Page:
5 JUNE 2017

The Babishai Niwe Poetry Foundation is holding the third Babishai Poetry Festival in Uganda. It’s a three-day poetry buffet from Friday 4th to Sunday 6th August in Uganda. Poets, poetry publishers, poetry performers, poetry teachers and poetry admirers, will converge in various locations across Uganda to conduct workshops and transform young minds.
In their signature style, the #Babishaipoetrynatureseries launches phase two. The team, with adventurous artists across the region, will trek across Mabira Forest on Friday 4th August. After the success of the 2016 Poetry on Rwenzori Mountain excursion, this year there will be another trek across the green enchantment of Mabira forest.
Poets from all over the region are encouraged to participate and cultivate the practice of orature in organic spaces.

On Saturday 5 August, Tontoma Poetry Jazz will orchestrate traditional poetry performances and at the same venue,32° East/Ugandan Arts Trust, there will be a relaunch of the African Poetry Book Fund Library. Published poets are invited to read from their work and donate their books towards the enrichment of reading poetry. Maisha Moto will host spoken word performers and storytellers across the older generation to a much younger one later on that day from 2:00pm.

There will be a full children’s day at the Uganda Museum on the final day, Sunday 6 August, master-classes to groom older poets and finally to close the festival, an award-giving dinner within the city at Humura Resort. Dinner cards are on sale at 40,000/-.
If you’re a published poet, distributor of poetry, or bookseller of poetry, come and exhibit and market your work. Uganda needs you.
For more information on the festival, dinner cards or book exhibition, please contact

The Festival Coordinator
George Kiwanuka
Tel:+256 703147862
Twitter: @BNPoetryAward

Emmanuel Jessie Kalusian-#Babishaiku2017 Discussion

The Babishai Niwe Poetry Foundation is at the centre of learning and unlearning about the African Haiku. Cofounder of the Africa Haiku Network, Emmanuel Jessie Kalusian, also judge of the #Babishai2017 Haiku prize, is editor of the Mamba Journal.

Courtesy photo

Q: Mr. Kalusian, describe the African haiku, using an African haiku.

1) Well I would say African haiku is the sort of haiku that is inspired by Africa’s rich sights and sounds, cum cultures and beliefs.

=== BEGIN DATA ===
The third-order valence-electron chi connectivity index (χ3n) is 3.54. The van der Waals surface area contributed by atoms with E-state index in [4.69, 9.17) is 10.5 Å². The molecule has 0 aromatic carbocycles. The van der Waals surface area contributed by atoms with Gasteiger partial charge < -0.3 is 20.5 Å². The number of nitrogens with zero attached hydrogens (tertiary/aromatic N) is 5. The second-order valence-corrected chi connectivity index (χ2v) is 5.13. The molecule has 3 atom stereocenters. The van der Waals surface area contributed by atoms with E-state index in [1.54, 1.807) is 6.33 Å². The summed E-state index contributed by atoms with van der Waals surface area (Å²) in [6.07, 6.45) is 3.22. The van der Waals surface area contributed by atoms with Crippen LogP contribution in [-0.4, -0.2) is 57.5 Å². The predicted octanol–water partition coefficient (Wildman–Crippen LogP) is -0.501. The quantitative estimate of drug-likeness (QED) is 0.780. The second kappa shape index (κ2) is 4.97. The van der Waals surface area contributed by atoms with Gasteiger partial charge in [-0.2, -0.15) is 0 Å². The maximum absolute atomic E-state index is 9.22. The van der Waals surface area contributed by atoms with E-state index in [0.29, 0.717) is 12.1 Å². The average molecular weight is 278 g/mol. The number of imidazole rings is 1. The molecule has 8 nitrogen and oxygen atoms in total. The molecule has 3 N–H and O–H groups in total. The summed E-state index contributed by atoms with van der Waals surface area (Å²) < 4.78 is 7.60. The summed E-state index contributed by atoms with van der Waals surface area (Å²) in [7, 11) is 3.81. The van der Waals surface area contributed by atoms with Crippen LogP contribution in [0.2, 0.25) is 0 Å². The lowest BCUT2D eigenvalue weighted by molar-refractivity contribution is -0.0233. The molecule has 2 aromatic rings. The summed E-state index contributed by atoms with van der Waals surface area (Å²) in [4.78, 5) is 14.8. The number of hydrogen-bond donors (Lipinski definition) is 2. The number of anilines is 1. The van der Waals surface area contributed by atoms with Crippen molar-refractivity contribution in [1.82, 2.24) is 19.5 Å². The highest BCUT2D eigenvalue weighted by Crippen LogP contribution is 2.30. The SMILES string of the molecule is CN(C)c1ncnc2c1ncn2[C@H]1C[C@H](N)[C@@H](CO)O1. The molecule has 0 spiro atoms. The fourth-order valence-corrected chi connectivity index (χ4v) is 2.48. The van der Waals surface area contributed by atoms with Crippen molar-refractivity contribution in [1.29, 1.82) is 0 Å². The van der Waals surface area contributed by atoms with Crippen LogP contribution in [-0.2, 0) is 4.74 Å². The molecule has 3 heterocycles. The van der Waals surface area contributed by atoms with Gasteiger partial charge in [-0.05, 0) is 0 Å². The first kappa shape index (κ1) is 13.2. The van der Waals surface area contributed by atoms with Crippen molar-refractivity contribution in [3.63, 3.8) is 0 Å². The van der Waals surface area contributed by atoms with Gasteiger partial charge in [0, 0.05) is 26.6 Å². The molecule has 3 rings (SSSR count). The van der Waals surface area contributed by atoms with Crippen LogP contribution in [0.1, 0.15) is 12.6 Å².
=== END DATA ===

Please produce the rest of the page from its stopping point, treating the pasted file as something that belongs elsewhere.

It is also the type of haiku that uses African season words or kigo as it is called in Japanese. Some of these African season words include ‘harmattan moon’, ‘harmattan season’, ‘harmattan wind’, ‘mango harvest’, etc. In the meantime there is a saijiki, created a Kenyan lady, which contains a list of African season words. Now to show what an African haiku looks like: here’s one i composed which has been published by Red Moon Press in her 2016 anthology.


the village priest

hears his name

(c) Emmanuel Jessie Kalusian

Q: After three editions of the Mamba journal, share with us the journey of publishing haikus.

2) The journey of publishing haiku is a very exciting one. Couple of years back, the first time my haiku was published, i recall that night i couldn’t sleep for the joy. Even now, many years later i still feel excited as more of my haikus are published.

Q:  How do your readers respond to the Mamba journal?

 3) To say the least, our readers are very excited about African haiku and the Mamba journal. This is shown in the appraisal letters we receive just after an issue is published.

Q: Are haikus possible in African languages?

 4) Of course they are possible in African languages. My friend, Mr.

Baah has published haikus in Twi and is planing another translation in Igbo. So I can doubtless say haikus are possible in African languages; in fact their translation should be encouraged.

Q:  Do you feel it’s necessary to popularize the African Haiku (Afriku)?

5) Of course it is necessary to popularize African haiku, because haiku itself is a relatively new genre in the shores of Africa. Matter of fact, Africa Haiku Network is currently running programs geared towards popularizing haiku in Africa.

Q: What was your most recent wow moment in your writing?

6) My recent wow moment was the publication of the haiku which i shared in the prestigious Red Moon anthology. I just wasn’t expecting it. It came as a complete surprise.

Q: What’s the last book you read?

7) I love books and I read voraciously. As to what I’m reading right now? I’m currently reading a novel by Russian literary giant Tolstoy.

Q: Who is the first person you go to when you find yourself in a moment of literary enthusiasm, which you need to share?

8) Well naturally there’s no person in particular I share such moments with. When they come, I simply share it with writing friends on Facebook and anyone around.

Q: If the Afriku were a drink, what would it be?

9) Yummy! Yummy! It would taste like coffee. Just to say i like coffee a lot because it keeps me awake as i write through out the night.

Thank you.